Thursday, September 27, 2012

Solitron and Blogtivism.

As a long time observer of Solitron Devices, I have constantly been interested in the company and it's common stock as it has been a perpetual net-net of sorts. As a shareholder/beneficial owner with a position that is slowly growing I have grown ever more concerned about the company's governance in recent months.

I personally have little concern that SODI is a fraud, as Nate at Oddball Stocks outlined. That said, the company's constant lack of an annual meeting really bothers me. Not only is it not in the spirit of Delaware law to not have such a meeting, but the company has not held an election of the (staggered) board in quite sometime. Again, this is definitely not in the spirit of the company's By-Laws or Articles of Incorporation.

Here, Valueprax illustrates his interactions with the company. I strongly suggest checking out his post, as it is somewhat similar to my interactions with the company's management. While I never contacted any members of the board (other than Saraf), I have had a roughly 20 minute phone conversation and several email conversations with Mr. Saraf. In my phone conversation, it was apparent that people had been calling (in what seemed to be a response to posts such as this one and this one at Oddball Stocks) asking him to liquidate the company. Obviously, this set a bad tone from the start, as I think I was immediately lumped into this group of people who want something that I don't.

As I pointed out on this blog, the idea of liquidating a great little company such as Solitron is utterly absurd and I would much prefer a combination of share repurchases at opportunistic prices and then dividends when shares are not available. Frankly, I think that the company is sitting on too much cash at the moment- as is evident from the fact that it not only survived, but prospered in one of the worst economic downturns in modern history!  Furthermore, when the company is selling below what seems to be a reasonable liquidation value, there is no reason to not buy back shares like crazy!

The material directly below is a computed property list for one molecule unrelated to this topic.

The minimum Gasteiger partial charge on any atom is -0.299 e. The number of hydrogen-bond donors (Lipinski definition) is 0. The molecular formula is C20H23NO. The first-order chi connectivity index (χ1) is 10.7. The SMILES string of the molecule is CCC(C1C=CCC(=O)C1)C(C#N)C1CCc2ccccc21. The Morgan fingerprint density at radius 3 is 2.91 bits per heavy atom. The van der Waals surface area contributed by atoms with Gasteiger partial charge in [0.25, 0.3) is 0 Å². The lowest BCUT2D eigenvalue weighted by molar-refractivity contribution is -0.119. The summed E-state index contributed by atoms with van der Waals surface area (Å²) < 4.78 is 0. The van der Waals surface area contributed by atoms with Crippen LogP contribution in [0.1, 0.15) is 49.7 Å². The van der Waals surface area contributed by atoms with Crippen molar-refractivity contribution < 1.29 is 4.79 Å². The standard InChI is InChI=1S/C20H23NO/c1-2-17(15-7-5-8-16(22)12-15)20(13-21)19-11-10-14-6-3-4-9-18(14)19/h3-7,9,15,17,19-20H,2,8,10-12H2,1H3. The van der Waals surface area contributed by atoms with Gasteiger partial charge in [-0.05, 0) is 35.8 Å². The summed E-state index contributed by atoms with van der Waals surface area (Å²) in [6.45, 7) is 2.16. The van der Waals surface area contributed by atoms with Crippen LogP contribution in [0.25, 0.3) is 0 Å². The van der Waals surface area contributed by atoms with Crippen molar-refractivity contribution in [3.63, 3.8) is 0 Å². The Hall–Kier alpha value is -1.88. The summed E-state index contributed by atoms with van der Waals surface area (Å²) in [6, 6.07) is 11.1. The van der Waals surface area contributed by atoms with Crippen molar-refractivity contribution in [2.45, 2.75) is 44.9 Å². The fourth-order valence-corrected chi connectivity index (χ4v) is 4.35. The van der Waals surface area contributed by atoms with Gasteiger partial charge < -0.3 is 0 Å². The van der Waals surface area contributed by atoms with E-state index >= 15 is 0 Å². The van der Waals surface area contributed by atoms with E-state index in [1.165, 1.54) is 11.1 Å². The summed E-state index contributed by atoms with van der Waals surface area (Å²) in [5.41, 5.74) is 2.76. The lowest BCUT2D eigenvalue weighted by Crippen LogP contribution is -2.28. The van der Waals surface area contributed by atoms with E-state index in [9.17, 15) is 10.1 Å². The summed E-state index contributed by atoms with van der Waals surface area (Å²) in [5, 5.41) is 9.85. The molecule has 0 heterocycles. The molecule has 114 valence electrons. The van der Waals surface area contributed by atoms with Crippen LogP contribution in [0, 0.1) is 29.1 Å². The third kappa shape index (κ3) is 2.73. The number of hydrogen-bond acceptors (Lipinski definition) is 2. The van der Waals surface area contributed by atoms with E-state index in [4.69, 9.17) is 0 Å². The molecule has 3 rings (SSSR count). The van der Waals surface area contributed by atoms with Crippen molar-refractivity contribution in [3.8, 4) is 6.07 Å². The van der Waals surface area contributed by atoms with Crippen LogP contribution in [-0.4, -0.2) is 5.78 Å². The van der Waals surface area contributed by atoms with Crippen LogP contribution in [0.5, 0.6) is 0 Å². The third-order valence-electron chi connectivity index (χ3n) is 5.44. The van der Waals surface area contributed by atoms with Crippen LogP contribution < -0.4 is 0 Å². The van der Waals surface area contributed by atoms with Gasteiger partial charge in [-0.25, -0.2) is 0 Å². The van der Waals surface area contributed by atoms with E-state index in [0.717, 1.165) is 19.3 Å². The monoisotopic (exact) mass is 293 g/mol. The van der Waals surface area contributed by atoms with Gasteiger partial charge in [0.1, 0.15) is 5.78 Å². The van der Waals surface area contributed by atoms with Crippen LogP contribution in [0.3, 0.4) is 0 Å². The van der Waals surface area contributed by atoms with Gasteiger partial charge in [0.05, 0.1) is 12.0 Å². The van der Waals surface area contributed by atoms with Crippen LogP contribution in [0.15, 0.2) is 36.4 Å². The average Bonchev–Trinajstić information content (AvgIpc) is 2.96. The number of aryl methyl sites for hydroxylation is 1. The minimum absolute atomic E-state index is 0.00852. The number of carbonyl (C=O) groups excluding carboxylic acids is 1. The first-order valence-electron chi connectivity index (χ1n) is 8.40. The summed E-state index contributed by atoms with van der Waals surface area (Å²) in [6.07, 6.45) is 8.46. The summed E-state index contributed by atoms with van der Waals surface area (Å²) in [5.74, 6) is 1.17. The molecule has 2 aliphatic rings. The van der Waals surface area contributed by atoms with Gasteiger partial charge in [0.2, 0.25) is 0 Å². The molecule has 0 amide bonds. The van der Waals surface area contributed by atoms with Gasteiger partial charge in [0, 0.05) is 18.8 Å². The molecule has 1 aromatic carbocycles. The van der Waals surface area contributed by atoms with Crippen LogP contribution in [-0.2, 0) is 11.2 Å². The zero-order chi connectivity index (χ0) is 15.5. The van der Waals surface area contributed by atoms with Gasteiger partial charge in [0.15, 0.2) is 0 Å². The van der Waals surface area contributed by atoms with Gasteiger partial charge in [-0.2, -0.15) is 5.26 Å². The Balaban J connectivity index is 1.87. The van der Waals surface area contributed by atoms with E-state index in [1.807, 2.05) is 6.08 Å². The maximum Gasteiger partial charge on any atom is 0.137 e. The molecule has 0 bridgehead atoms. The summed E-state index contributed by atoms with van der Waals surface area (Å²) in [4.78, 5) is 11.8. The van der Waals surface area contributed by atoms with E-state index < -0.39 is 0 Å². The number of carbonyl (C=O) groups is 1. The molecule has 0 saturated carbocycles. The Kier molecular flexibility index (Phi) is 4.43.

Anyway, once I made sure that Mr. Saraf knew that I wasn't a proponent for liquidation, the conversation went a bit better, though, was still tense. It is obvious that he views this company as his baby- which, when a person builds something of this nature, is understandable. However, there are certain changes that need to be made as a matter of accountability to the shareholders, who are partners in the business- an annual meeting is an obvious one. This is for various reasons- legality being one and transparency to shareholders being another.

If anyone is interested in contacting me in regard to getting the company to get on the right track of having an annual meeting, I would love to chat: ragnarisapirate(at) HOWEVER... This is in no way a request to vote shares together or anything of that nature...

Disclosure/Disclaimer: I and accounts that I manage are long shares of SODI. I reserve the right to change my/our position(s) at any time. This is nothing more than my opinion. You should always do a ton of your own research before even contemplating anything that I say, do, write, or so much as think about.

Tuesday, September 11, 2012

KSW Is Getting Acquired.

KSW has always been an interesting nano cap. At one point, I briefly held a small position in it. Anyway, they just announced that the company is getting acquired for just a hair over $32.1 million (a nice premium to the prior market price). The company certainly wasn't in a high growth industry- they installed really big HVAC units in NYC, but they were a company that was wrongly beaten down and left for dead in the depths of the Great Recession; they traded for well less than net cash! This, despite being a well run company with the founder owning a glut of the stock.

I will spare you further details on the company as they are far to easy to find from value investing blogs in a Google search.

Congrats to all of you longs.